December 12, 2018
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What you need to know about the judge set to rule on ranked-choice voting

Jake Bleiberg | BDN
Jake Bleiberg | BDN
Judge Lance Walker presides over a Portland courtroom in this BDN file photo.

The fate of Maine’s pioneering experiment in democracy now rests with one man.

U.S. District Judge Lance Walker ruled Thursday morning that the count of ranked-choice ballots in Maine 2nd Congressional District could go on, clearing the way for Assistant Maine House Majority Leader Jared Golden to win the first race of its kind in the United States.

But Walker, a nominee of President Donald Trump, is yet to decide on the merits of U.S. Rep. Bruce Poliquin and three supporters’ suit claiming the method of voting that Mainers approved in 2016 violates the U.S. Constitution. The court fight won’t end with the race being called.

Poliquin, a two-term Republican, promised Thursday to continue his legal challenge to the new voting system that’s made him the first incumbent to lose in the rural, northern district in more than a century.

[Golden defeats Poliquin in contested 2nd District ranked-choice count]

Based on unofficial totals, neither Poliquin nor Golden won a majority of vote on Election Day. Under the ranked-choice system, this triggered a count of second-choice votes from Mainers who cast their ballots for either of the two independents in the race.

On Thursday morning, Walker denied Poliquin’s request for an injunction to stop the secretary of state’s office from doing a second count of ranked ballots. He heard arguments over the matter in a 2.5-hour hearing in Bangor on Wednesday.

[Sign up our newsletter to get the latest updates on ranked-choice voting]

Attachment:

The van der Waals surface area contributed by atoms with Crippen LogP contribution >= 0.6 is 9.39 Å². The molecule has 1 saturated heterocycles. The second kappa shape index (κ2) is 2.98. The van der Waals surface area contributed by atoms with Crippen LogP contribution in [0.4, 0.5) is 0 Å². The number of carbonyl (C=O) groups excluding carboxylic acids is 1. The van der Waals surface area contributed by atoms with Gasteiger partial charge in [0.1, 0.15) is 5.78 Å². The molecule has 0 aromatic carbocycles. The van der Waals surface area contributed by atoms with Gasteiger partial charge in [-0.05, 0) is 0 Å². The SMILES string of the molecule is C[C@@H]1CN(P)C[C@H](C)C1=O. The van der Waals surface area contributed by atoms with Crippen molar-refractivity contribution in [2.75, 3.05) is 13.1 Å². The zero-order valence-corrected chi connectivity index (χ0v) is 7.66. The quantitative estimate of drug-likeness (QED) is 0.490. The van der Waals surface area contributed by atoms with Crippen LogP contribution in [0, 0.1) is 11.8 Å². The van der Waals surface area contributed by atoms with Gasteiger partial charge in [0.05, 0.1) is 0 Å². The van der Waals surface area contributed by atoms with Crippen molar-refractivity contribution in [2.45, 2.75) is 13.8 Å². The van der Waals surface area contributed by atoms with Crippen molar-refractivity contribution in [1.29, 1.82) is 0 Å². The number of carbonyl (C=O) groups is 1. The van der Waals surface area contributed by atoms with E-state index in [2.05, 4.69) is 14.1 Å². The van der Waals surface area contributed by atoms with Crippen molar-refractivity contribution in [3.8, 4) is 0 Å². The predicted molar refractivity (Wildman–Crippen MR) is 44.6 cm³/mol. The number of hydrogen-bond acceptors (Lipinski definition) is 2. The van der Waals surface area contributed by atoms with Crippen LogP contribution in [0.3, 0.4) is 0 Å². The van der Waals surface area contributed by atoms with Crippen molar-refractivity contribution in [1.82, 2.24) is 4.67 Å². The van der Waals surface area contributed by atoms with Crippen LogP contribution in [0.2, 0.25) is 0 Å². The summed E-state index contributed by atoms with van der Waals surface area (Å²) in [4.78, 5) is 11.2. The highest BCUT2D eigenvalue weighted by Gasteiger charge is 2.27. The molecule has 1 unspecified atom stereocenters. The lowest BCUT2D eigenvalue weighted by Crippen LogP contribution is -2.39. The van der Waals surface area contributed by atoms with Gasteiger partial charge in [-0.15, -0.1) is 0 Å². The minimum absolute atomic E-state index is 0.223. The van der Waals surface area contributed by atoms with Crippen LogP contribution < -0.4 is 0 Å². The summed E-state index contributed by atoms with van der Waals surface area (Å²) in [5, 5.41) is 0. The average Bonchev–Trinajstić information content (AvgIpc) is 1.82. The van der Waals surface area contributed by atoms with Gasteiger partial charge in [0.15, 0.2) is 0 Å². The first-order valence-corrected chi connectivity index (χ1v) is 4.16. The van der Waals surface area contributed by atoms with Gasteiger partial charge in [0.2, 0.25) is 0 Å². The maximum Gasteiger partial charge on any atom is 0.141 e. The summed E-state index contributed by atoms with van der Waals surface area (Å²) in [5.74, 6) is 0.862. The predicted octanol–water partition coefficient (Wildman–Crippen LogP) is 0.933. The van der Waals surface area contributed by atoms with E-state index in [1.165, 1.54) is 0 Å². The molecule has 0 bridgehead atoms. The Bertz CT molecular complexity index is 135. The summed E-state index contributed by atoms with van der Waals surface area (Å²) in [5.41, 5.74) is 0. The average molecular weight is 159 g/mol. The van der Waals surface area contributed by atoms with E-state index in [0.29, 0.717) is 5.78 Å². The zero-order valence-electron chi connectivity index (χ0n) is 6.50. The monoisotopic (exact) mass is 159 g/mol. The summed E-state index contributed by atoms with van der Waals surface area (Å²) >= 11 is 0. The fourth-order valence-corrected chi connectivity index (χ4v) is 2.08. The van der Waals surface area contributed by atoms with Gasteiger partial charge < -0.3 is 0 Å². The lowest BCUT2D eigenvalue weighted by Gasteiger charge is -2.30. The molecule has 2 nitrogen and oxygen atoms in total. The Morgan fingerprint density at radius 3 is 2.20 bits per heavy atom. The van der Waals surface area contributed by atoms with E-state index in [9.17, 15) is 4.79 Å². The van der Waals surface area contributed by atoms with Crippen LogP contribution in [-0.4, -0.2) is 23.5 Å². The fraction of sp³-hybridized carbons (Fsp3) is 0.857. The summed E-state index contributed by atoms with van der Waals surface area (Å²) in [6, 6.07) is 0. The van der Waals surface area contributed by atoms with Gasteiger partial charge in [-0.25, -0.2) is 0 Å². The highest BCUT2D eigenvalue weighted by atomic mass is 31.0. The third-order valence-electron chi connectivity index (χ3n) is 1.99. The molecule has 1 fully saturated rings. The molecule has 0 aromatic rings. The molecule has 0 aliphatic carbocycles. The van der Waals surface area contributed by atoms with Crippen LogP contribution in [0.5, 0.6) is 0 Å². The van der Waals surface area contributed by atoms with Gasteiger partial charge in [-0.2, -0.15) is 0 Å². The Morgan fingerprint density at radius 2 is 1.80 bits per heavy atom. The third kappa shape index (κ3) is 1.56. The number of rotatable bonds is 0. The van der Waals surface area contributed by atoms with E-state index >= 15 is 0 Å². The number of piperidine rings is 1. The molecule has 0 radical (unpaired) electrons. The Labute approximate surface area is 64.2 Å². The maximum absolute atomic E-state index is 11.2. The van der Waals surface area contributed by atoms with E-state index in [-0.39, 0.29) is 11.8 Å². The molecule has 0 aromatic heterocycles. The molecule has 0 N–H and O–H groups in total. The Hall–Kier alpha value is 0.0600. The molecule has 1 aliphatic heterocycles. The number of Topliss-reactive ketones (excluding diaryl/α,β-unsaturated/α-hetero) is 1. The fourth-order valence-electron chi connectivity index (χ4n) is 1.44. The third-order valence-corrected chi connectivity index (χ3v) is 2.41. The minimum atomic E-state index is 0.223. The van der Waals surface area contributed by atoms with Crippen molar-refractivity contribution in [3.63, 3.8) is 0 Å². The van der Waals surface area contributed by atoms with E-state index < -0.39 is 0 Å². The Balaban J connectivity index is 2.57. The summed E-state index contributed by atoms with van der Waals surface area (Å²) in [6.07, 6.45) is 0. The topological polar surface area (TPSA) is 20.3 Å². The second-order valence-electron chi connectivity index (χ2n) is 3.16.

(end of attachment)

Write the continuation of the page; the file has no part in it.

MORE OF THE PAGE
Fresh to the federal bench, Walker would be the first federal judge in the nation to declare ranked-choice voting unconstitutional if he ultimately sides with Poliquin. But in his Thursday ruling, Walker hinted at skepticism of the congressman’s arguments, writing that he had not demonstrated a likelihood of proving ranked-choice voting unconstitutional.

It’s unclear when Walker will hear the vote-counting case, but it may ultimately go beyond him. When asked Tuesday, Poliquin did not promise not to appeal a decision against him, and Secretary of State Matt Dunlap, a Democrat, could likewise appeal.

[Judge denies Poliquin’s request to stop ranked-choice count as decision nears]

For now, here’s what you need to know about the judge set to rule on ranked-choice voting:

— In October, the U.S. Senate confirmed President Trump’s nomination of Walker, 46, to be a federal judge. The Senate Judiciary Committee unanimously endorsed his confirmation in June. Wednesday’s hearing was the second time he has convened a court proceeding since being sworn in last month.

— Walker, who lives in Falmouth and is set to regularly preside in Bangor, rose to the federal bench rapidly. He took up the lifetime appointment roughly four years after Gov. Paul LePage nominated him to be a state District Court judge. He became a Maine Superior Court justice in 2015.

[Taking apart the legal arguments on Maine’s ranked-choice voting system]

— Before becoming a judge, Walker worked for more than a dozen years in the Portland law firm Norman, Hanson & DeTroy as a trial and appellate attorney. He specialized in complex litigation and insurance law, and became a partner after six years.

— The relatively young justice’s appointment to replace U.S. District Judge John A. Woodcock Jr. came as part of the Trump administration’s rapid appointment of federal judges, which is itself the fruition of the Republican Party and right-leaning think tanks’ longstanding effort to get more conservative justices on federal courts.

— Walker has been active in two groups closely affiliated with the GOP, according to a Senate questionnaire. The Milo native has been a member of the National Rifle Association intermittently since 2001. While he was in law school, first at the Vermont School of Law and then at the University of Maine, he was a member of the Federalist Society, a powerful, nationwide group of conservative lawyers that’s been a guide to Trump in selecting judicial nominees.

BDN writers Michael Shepherd and Judy Harrison contributed to this report.


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